The implementation of a market-oriented agricultural development strategy requires improved access to knowledge on technology and institutional innovations. The IPMS Project works to assist the Ethiopian Minstiry of Agriculture and Rural Development in developing a knowledge management system that can help facilitate such access to agricultural knowledge and information -- including indigenous knowledge.
The project’s baseline studies reveal that even though most farmers receive information on production technologies, translating such information into actionable understanding (knowledge) and adoption of technologies was limited.Since access to relevant knowledge is one of the key factors that determine agricultural production & productivity improvements, developing a knowledge management system that can help address this challenge was chosen as a focus area of the IPMS project.
There are many methods, processes and tools available to assist knowledge needs and availability assessment, capturing and synthesis. The project focuses on selected knowledge management tools, approaches, and methods that are relevant and practical to the on-the-ground realities of the extension staff, DAs and farmers in the Woredas in which it operates. Following are areas of knowledge management the project has been trying to develop.
Ethiopian Agriculture Portal
The project in partnership with the federal Ministry of Agriculture & Rural Development (MoARD) established the Ethiopian Agriculture Portal (EAP) www.eap.gov.et, EAP is a web-based gateway to agricultural information resources relevant to Ethiopian agriculture.
The portal is intended to assist experts in the extension system, researchers, policy makers, students, NGOs, CBOs, and other stakeholders in Ethiopian agriculture by availing timely and relevant agricultural information resources. The EAP aggregates information from diverse national and international sources in a simple and logically structured user interface. Documents are added to the portal after screening by a group of content managers that review each document for its relevance, timeliness, accuracy, and level-of-complexity in light of the target audiences.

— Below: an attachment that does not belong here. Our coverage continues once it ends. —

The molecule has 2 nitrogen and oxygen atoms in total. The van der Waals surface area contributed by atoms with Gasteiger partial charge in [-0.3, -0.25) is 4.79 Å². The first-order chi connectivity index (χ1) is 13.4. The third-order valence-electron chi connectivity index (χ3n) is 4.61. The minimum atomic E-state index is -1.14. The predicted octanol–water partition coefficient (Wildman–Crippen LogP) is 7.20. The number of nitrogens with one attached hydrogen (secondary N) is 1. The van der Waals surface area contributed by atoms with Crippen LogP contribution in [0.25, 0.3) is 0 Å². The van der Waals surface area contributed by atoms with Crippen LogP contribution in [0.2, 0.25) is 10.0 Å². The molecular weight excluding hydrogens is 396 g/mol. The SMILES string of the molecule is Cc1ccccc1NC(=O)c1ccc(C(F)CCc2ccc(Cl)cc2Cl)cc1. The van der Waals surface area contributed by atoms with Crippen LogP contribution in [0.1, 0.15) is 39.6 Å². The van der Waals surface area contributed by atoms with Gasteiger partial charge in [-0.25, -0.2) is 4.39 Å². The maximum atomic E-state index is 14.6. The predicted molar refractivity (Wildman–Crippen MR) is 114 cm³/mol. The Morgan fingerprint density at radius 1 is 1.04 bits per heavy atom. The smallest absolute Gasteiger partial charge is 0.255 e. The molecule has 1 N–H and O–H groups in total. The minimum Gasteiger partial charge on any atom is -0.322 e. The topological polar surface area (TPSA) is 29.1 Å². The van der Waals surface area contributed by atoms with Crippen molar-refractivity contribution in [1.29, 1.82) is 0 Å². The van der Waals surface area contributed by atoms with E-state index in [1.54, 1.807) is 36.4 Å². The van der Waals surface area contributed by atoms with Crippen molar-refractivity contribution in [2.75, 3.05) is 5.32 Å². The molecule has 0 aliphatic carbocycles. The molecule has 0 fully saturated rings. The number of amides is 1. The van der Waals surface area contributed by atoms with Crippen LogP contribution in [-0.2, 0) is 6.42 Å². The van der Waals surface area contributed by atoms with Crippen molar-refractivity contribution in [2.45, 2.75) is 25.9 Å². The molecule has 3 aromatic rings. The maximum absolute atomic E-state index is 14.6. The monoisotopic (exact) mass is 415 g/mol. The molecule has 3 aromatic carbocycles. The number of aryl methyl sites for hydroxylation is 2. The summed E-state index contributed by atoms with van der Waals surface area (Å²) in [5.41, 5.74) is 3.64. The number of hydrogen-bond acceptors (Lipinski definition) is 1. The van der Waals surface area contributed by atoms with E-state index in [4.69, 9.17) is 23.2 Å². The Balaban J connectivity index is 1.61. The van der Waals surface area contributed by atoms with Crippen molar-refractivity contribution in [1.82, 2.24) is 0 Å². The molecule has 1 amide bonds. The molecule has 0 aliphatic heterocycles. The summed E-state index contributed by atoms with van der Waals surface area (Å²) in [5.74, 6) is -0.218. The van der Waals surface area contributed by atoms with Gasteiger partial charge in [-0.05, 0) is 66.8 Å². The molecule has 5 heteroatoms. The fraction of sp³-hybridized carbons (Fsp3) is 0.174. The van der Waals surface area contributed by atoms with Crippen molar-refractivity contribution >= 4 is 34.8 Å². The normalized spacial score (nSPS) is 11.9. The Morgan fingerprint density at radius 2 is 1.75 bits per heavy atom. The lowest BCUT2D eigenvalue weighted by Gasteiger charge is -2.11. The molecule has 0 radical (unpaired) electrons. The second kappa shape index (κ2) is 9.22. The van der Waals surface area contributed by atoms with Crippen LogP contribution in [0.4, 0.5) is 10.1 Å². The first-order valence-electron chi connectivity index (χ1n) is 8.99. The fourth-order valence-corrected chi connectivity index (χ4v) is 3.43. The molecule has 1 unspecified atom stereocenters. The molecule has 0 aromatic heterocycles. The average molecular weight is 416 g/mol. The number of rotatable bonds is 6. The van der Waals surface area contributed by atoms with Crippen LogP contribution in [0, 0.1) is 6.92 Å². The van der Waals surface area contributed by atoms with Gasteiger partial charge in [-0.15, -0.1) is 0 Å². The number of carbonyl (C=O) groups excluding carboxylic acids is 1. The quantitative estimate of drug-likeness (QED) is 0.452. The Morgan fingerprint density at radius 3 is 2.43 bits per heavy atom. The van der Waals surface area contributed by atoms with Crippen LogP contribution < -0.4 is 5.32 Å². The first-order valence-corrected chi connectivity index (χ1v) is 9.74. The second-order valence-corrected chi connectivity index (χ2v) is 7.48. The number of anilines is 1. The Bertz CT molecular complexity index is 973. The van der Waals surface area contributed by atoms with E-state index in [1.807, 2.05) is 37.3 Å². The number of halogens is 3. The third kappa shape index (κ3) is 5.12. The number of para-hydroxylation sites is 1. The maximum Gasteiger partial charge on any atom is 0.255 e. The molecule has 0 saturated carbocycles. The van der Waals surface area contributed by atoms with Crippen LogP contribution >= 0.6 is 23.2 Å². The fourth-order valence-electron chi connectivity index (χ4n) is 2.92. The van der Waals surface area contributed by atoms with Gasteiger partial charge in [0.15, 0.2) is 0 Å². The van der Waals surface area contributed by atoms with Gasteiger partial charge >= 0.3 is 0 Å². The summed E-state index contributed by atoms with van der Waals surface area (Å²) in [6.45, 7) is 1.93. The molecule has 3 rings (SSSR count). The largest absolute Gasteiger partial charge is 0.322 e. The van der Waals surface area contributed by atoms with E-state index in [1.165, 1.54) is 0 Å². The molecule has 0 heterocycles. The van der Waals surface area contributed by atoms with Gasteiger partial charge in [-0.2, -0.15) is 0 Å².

Since access to the Internet is not always available, the project has developed an offline version of the portal that provides local (offline) access to most of the features of the online version of the EAP.
Woreda Knowledge Centers
The project has established agricultural knowledge centers in each of the PLWs, zones, regional bureaus of agriculture, and regional agricultural research institutes, where it operates. There are currently 28 such centers. Each center has five computers, a printer, a TV set, DVD Player, books, manuals, training materials, and in some locations selected demonstration materials. These centers provide the Woreda extension personnel easier access to agricultural information and thus empower them to be better prepared to discharge their extension duties. The centers also stimulate knowledge sharing by providing a convenient venue for such activities.
Enhancing the role of Farmer Training Centers
In the last five years, the Ethiopian government has initiated establishment of over 15,000 Farmer Training Centers (FTC), with three Development Agents (DAs) each. While FTCs are used mainly for conducting formal modular training, this infrastructure can be enhanced and leveraged as venues for knowledge sharing and facilitating linkages with various market actors and service providers. The project supports 40 FTCs (4 per PLW) by equipping them with computers, printers, TV sets, DVD Players, books, manuals, demonstration materials, and generators where necessary. The project stresses community ownership as a key to the sustainable use of the facilities.
The project attempts to find the most efficient way to share practical knowledge with carefully selected farmers, extension workers, targeted administrative staff and policy makers. Study tours or experience sharing visits serve as one of the methods the project uses in which a selected number of actors witness relevant achievements, good practices, and challenges faced and resolved in areas outside their PA/PLW/Region. Destination and study tour content are discussed by the stakeholders and lessons learned are discussed and shared. When facilitating study tours, selecting early adopters and/or change champions with a demonstrated capability to influence their peers increases the likelihood that a promising idea is broadly disseminated.
Field days/demonstrations bring together a large number of farmers, extension workers, researchers, local administrators and members of the private sector to share knowledge to scale out/introduce successful interventions within a village or to other villages/communities in or outside the PLW.
The project facilitated the first agricultural innovations and technology exhibition with the Tigray BoARD in 2006. Since then, agricultural exhibitions (at local, regional, and national levels) have flourished around the country. They are used both for disseminating knowledge to a broader audience and to showcase community and individual achievements in the agriculture sector. IPMS participates in exhibitions when opportunities for sharing it’s experiences and when appropriate target audience (farmers, private sector, policy makers) with whom the project would like to interact are present.